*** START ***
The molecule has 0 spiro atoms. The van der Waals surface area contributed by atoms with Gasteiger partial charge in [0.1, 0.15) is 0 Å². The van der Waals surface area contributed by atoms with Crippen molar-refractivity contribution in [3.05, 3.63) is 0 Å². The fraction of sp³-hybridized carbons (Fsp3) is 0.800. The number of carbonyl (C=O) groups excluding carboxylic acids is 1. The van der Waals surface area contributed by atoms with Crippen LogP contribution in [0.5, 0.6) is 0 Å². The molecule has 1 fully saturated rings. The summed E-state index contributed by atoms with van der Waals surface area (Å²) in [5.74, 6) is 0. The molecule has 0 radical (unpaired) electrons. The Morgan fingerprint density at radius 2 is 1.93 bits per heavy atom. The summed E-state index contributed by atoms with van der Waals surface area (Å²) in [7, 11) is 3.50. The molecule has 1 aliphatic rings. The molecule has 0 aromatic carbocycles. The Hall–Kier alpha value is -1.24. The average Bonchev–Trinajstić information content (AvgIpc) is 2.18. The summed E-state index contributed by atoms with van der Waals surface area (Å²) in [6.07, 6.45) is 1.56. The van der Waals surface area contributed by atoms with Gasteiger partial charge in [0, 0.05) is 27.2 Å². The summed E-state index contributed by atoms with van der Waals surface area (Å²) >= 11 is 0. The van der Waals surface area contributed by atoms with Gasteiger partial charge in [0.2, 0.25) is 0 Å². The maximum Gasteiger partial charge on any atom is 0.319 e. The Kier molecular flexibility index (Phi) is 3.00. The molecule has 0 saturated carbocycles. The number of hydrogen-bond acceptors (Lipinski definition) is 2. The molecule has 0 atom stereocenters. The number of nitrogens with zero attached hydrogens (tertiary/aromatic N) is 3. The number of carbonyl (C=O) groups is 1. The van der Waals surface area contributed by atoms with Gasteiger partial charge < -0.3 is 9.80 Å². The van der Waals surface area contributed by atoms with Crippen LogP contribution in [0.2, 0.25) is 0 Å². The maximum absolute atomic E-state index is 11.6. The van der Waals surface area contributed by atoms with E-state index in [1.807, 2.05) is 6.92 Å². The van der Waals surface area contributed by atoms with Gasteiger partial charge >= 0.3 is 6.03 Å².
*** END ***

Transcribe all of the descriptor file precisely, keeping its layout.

The molecule has 0 spiro atoms. The van der Waals surface area contributed by atoms with Gasteiger partial charge in [0.1, 0.15) is 0 Å². The van der Waals surface area contributed by atoms with Crippen molar-refractivity contribution in [3.05, 3.63) is 0 Å². The fraction of sp³-hybridized carbons (Fsp3) is 0.800. The number of carbonyl (C=O) groups excluding carboxylic acids is 1. The van der Waals surface area contributed by atoms with Crippen LogP contribution in [0.5, 0.6) is 0 Å². The molecule has 1 fully saturated rings. The summed E-state index contributed by atoms with van der Waals surface area (Å²) in [5.74, 6) is 0. The molecule has 0 radical (unpaired) electrons. The Morgan fingerprint density at radius 2 is 1.93 bits per heavy atom. The summed E-state index contributed by atoms with van der Waals surface area (Å²) in [7, 11) is 3.50. The molecule has 1 aliphatic rings. The molecule has 0 aromatic carbocycles. The Hall–Kier alpha value is -1.24. The average Bonchev–Trinajstić information content (AvgIpc) is 2.18. The summed E-state index contributed by atoms with van der Waals surface area (Å²) in [6.07, 6.45) is 1.56. The van der Waals surface area contributed by atoms with Gasteiger partial charge in [0, 0.05) is 27.2 Å². The summed E-state index contributed by atoms with van der Waals surface area (Å²) >= 11 is 0. The van der Waals surface area contributed by atoms with Gasteiger partial charge in [0.2, 0.25) is 0 Å². The maximum Gasteiger partial charge on any atom is 0.319 e. The Kier molecular flexibility index (Phi) is 3.00. The molecule has 0 saturated carbocycles. The number of hydrogen-bond acceptors (Lipinski definition) is 2. The molecule has 0 atom stereocenters. The number of nitrogens with zero attached hydrogens (tertiary/aromatic N) is 3. The number of carbonyl (C=O) groups is 1. The van der Waals surface area contributed by atoms with Gasteiger partial charge < -0.3 is 9.80 Å². The van der Waals surface area contributed by atoms with Crippen LogP contribution in [0.2, 0.25) is 0 Å². The maximum absolute atomic E-state index is 11.6. The van der Waals surface area contributed by atoms with E-state index in [1.807, 2.05) is 6.92 Å². The van der Waals surface area contributed by atoms with Gasteiger partial charge >= 0.3 is 6.03 Å².